Why the United States Needs an Active Denial Strategy for Asia


Jun 8, 2015

The USS Fort Worth conducts patrols in international waters of the South China Sea, near the Spratly Islands

The USS Fort Worth conducts patrols in international waters of the South China Sea, near the Spratly Islands

Photo by MC2 Conor Minto/U.S. Navy

Rising tensions between China and the United States in the South China Sea shine a spotlight on America's military position in Asia. But the challenge of how to deter Beijing in the face of a steadily shifting balance of power would exist even without China's land reclamation around the Spratly Islands. More than any other security issue facing U.S. policymakers, defense strategy in Asia will impact America's military budget and the way the United States does business overseas.

At the turn of the century, the United States enjoyed dominance over China in nearly every military domain: air, maritime, space, cyber, and nuclear. But the Chinese military has made enormous strides, boosted greatly by dramatic increases in defense spending. Since 1996, China's defense budget has grown by roughly 640 percent, adjusted for inflation.

While the People's Liberation Army (PLA) lags behind the U.S. military in most qualitative measures, it has steadily narrowed the gap. More importantly, China enjoys geographic advantages that would largely offset U.S. strengths in a conflict. And China is developing specific capabilities — most importantly missile and submarine forces — that capitalize on those advantages. China has also improved its conventional capabilities. It now operates more than 700 fourth-generation aircraft and a growing fleet of modern frigates and destroyers.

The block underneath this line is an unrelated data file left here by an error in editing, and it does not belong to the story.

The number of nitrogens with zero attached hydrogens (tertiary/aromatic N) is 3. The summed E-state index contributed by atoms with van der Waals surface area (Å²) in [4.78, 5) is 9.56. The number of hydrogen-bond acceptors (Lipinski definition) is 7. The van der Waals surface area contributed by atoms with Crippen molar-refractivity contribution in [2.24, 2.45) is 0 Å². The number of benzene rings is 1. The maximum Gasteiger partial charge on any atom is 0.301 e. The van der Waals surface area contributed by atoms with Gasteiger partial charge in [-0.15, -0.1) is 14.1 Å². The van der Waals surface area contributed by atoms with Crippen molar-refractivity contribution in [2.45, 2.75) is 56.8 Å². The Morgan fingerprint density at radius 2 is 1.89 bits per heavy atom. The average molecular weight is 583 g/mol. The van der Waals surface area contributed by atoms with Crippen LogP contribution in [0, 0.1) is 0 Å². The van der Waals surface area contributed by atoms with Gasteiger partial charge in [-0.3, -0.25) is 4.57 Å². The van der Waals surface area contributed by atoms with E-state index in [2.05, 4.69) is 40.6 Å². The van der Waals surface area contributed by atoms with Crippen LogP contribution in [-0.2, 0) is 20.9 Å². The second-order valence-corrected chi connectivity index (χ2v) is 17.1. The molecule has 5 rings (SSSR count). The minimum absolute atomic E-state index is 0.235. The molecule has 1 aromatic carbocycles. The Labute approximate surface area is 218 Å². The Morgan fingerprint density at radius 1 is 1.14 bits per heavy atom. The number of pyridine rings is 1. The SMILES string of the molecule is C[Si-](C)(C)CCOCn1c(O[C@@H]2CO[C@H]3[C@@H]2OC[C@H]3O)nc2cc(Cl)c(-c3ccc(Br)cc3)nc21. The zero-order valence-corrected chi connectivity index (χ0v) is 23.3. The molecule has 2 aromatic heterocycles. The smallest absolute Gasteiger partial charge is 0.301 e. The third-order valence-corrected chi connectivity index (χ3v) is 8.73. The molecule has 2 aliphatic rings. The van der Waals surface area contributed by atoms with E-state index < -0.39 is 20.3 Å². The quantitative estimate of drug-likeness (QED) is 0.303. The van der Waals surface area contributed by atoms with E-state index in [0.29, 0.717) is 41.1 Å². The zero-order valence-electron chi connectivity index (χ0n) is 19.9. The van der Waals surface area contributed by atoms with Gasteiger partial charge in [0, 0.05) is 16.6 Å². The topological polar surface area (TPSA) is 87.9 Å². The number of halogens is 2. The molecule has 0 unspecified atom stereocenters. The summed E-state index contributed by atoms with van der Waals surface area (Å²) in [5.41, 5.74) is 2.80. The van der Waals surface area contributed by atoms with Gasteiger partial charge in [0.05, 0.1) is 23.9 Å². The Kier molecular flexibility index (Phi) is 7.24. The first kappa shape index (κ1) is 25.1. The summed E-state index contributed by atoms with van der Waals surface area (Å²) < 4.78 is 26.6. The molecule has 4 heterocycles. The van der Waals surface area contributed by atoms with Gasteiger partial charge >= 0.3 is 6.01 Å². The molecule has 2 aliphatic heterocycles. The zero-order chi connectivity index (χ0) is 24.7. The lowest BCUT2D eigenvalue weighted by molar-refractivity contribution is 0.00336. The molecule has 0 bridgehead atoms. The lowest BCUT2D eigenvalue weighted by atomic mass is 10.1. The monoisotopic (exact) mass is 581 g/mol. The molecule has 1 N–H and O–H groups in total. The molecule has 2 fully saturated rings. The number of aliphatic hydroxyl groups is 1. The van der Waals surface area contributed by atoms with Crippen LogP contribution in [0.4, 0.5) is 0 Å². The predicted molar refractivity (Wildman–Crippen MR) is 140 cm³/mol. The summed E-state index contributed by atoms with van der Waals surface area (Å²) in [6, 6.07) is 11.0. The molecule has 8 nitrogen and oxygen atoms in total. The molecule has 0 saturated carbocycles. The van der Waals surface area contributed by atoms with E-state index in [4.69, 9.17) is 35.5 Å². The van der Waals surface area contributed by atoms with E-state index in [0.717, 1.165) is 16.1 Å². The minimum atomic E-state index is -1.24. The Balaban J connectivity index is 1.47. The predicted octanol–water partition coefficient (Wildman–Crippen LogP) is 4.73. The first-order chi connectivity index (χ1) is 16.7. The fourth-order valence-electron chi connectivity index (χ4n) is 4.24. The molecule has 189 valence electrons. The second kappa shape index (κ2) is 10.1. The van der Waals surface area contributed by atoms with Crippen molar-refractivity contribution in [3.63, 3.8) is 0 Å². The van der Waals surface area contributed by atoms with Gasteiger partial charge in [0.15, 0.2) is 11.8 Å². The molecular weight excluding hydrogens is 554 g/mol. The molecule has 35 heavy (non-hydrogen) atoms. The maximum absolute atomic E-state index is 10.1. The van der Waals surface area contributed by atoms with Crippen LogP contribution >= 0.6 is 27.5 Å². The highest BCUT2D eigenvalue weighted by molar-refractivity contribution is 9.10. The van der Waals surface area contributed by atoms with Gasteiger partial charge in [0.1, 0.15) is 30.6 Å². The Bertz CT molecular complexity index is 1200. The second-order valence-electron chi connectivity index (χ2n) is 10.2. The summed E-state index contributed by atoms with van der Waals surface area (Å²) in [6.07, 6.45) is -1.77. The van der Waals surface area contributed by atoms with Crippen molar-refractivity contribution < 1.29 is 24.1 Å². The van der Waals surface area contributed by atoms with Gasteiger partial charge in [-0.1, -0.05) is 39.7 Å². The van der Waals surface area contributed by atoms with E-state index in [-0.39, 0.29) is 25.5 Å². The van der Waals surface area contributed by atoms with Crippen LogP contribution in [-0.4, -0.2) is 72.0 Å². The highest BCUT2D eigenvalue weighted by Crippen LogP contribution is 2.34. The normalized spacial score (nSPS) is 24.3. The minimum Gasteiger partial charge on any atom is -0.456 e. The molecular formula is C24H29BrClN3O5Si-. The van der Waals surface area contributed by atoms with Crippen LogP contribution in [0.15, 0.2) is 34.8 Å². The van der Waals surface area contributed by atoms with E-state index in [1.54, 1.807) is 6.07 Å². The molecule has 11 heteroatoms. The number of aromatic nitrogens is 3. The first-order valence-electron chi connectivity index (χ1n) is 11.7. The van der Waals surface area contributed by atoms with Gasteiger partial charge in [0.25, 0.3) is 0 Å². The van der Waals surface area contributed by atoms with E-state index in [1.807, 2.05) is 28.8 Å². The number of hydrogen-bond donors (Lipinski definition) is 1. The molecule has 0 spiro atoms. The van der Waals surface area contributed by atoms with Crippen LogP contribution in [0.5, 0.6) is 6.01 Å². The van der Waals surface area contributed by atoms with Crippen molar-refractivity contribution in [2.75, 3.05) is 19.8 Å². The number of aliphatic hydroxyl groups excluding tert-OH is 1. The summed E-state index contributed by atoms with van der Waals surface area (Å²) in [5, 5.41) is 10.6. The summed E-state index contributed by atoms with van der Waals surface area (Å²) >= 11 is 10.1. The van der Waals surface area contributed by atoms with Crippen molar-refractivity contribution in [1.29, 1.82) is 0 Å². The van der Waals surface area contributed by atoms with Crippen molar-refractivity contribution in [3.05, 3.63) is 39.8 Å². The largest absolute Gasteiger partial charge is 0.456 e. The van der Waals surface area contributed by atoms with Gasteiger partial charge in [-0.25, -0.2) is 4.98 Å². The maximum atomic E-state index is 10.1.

With all of this in mind, what should the United States do to maintain a credible deterrent in Asia?

Many commentators argue that U.S. forward defenses in Asia are no longer viable. They say that the United States should transition to a less engaged strategy of “offshore balancing,” in which regional partners do more for their own security, or “offshore control,” which would employ distant blockades to attack China's economic vulnerabilities. Others say that the right combination of new technologies and offensive systems could restore U.S. dominance. But none of these approaches is advisable, and the last is probably not affordable.

As we discussed recently in the Washington Quarterly, the United States needs a new strategy. This strategy must assure U.S. partners while being affordable and not reliant on a vulnerable, hair-trigger offensive posture. Such a strategy is within reach, but it would require significant diplomatic effort and a variety of military adjustments.

Our “active denial strategy” would maintain a forward presence but emphasize denying China the benefits of military aggression, rather than trying to ensure a decisive defeat. It has three primary features. The first is a resilient force posture, better able to withstand initial attacks and continue operating. The second is a robust capability to counter Chinese power projection, with the emphasis on defeating PLA assets beyond China's shores, rather than on striking mainland targets. And the third is leveraging allies' strengths, including geographic position, as well as current or potential niche military capabilities.

Beijing's recent endeavors in the South China Sea highlight the importance of U.S. deterrent efforts in Asia. The evolving balance of power will require adjustments to strategy. Making those adjustments will help ensure that the U.S.-China relationship, now merely tense, doesn't escalate to hostile.

Eric Heginbotham is a senior political scientist and Jacob Heim is an associate policy analyst at the nonprofit, nonpartisan RAND Corporation.

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